Last week’s IHE piece about flagship universities recruiting out-of-state students for the tuition premium hit a bit close to home. Having sent both kids to out-of-state flagships (at substantially higher tuition than Rutgers, our state’s flagship), I am part of the problem. Having said that, the piece leaves out the obvious solution, so I’ll advocate for it here and just disclose up front that, yes, this would have saved my family quite a bit of money.
Ban out-of-state tuition premiums. That would reduce universities’ incentive to recruit out-of-state, but it wouldn’t trap students in the state in which their parents happen to live. A single federal law or regulation—maybe attached to Title IV eligibility—should do it. Some states have taken baby steps in this direction: Maine, for example, allows students from several Northeastern states to attend the University of Maine at the same tuition level that their state’s flagship would charge an in-state student. Presumably, the motivation is the declining number of new high school graduates in Maine. The argument to Maine’s taxpayers would be that students who are lured there for college are likelier to stay and work there and start families there than students who never set foot in the state. Giving up the prospect of some out-of-state tuition may result in more students, eventually building the state’s economy.
Ryan Craig’s piece is quite right that many universities see out-of-state students as cash cows. Using students that way has enabled them to maintain levels of programming that declining real state support otherwise wouldn’t allow. The problem with that is twofold. First, it’s exploitative of students. Second, those levels of programming draw students and funding away from more access-oriented institutions, effectively reinforcing what is already a pretty rigid status hierarchy.
Over time, legislatures get accustomed to underfunding without apparent consequence. That might be defensible if the freed-up money were redirected to the regional four-years and community colleges, but it hasn’t been.
This is a live issue in my own state. New Jersey’s K-12 system is one of the best funded and highest ranked in the country: it’s nearly always ranked in the top three, duking it out with Massachusetts and Connecticut. But it’s in the bottom five nationally for public support for community colleges, and it’s a major net exporter of college students. High-achieving high school students leave the state in droves, my kids among them. As an economic-development strategy, it’s madness, but it’s what we have.
I managed to cajole my kids into applying to Rutgers, just in case the financial aid offers from their preferred places were untenable, but they really didn’t want to. They just wanted to see another part of the world and stretch their wings. I couldn’t blame them; growing up in Rochester, N.Y., one of my nonnegotiables for college was getting out of Rochester. In retrospect, it wasn’t really about the place itself; it was about wanting to be someplace new where I could find my own way. They inherited that gene. We were lucky to be able to let them do that, though it would have been infinitely easier without the “you’re not from around here, are you?” tax.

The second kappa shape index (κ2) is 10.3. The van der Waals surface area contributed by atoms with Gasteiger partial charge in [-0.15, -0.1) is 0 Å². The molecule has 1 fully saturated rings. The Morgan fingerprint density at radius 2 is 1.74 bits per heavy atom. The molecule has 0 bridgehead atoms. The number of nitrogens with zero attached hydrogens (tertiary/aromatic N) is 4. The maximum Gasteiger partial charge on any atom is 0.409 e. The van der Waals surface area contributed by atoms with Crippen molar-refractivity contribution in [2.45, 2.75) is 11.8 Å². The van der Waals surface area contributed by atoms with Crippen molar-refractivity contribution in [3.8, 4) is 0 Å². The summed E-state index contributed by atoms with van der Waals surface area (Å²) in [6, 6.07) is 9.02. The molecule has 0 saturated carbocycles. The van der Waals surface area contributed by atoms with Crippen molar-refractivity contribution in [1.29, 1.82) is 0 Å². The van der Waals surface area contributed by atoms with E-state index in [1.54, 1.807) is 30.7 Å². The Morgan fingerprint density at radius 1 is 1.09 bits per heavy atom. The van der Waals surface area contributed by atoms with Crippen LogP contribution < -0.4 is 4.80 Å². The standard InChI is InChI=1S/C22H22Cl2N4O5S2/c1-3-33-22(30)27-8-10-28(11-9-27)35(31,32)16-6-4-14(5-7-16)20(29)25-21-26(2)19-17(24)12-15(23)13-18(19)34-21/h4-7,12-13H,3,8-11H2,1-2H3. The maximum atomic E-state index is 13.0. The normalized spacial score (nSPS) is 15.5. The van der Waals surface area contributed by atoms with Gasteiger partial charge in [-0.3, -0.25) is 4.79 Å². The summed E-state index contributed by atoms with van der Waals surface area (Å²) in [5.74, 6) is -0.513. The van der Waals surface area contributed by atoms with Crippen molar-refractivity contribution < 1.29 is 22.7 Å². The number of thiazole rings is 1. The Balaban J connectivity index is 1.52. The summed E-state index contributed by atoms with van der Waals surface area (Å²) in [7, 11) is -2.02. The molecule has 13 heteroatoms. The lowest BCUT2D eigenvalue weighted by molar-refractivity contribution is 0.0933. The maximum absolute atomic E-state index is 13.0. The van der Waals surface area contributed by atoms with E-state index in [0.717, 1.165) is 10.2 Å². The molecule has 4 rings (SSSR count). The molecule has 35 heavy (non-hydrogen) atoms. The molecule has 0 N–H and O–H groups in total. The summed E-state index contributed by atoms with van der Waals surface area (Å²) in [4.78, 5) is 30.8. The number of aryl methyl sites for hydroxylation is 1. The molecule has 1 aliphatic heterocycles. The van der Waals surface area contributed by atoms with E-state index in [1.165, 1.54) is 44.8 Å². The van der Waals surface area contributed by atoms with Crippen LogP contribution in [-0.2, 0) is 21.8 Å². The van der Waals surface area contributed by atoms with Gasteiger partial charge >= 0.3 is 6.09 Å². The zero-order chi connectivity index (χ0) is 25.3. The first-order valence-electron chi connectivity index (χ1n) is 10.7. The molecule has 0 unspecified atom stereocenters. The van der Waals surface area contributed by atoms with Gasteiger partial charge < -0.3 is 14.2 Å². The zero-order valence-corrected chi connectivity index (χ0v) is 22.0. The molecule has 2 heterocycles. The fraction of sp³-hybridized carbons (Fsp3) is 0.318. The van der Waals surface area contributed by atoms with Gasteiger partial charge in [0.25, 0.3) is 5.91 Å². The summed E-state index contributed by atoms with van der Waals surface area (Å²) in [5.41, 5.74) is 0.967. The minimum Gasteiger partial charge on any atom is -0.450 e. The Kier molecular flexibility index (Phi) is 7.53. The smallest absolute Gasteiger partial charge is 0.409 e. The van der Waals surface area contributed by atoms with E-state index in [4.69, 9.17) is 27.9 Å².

Losing the out-of-state premium would mean being able to drop the shenanigans around “getting residency” that some schools know all too well. As more classes are offered online, it would get around the fundamental silliness of charging out-of-state tuition for courses that can be taken from anywhere.
The obvious objection to this idea would be that it would constitute a significant financial hit to the flagships that recruit lots of out-of-state students. (Alternately, they could raise tuition to average the revenue out, but the politics of that are tricky.) That’s true, and it’s probably why the current system is likely to stick around awhile. But when the core argument for exploitation is that it’s too expensive not to, that’s a sign that something is fundamentally wrong.
Allowing legislatures an easy way out has encouraged them to take it. From the perspective of a given flagship institution, the economic argument for bringing in high-paying out-of-state students is hard to resist. Delete the “high-paying” part, and we open up more options for students from families of modest means, and we force a certain honesty on legislatures. Maine has shown that it can be done. Do that, and we can force a serious conversation about state support that doesn’t rely on taxation without representation.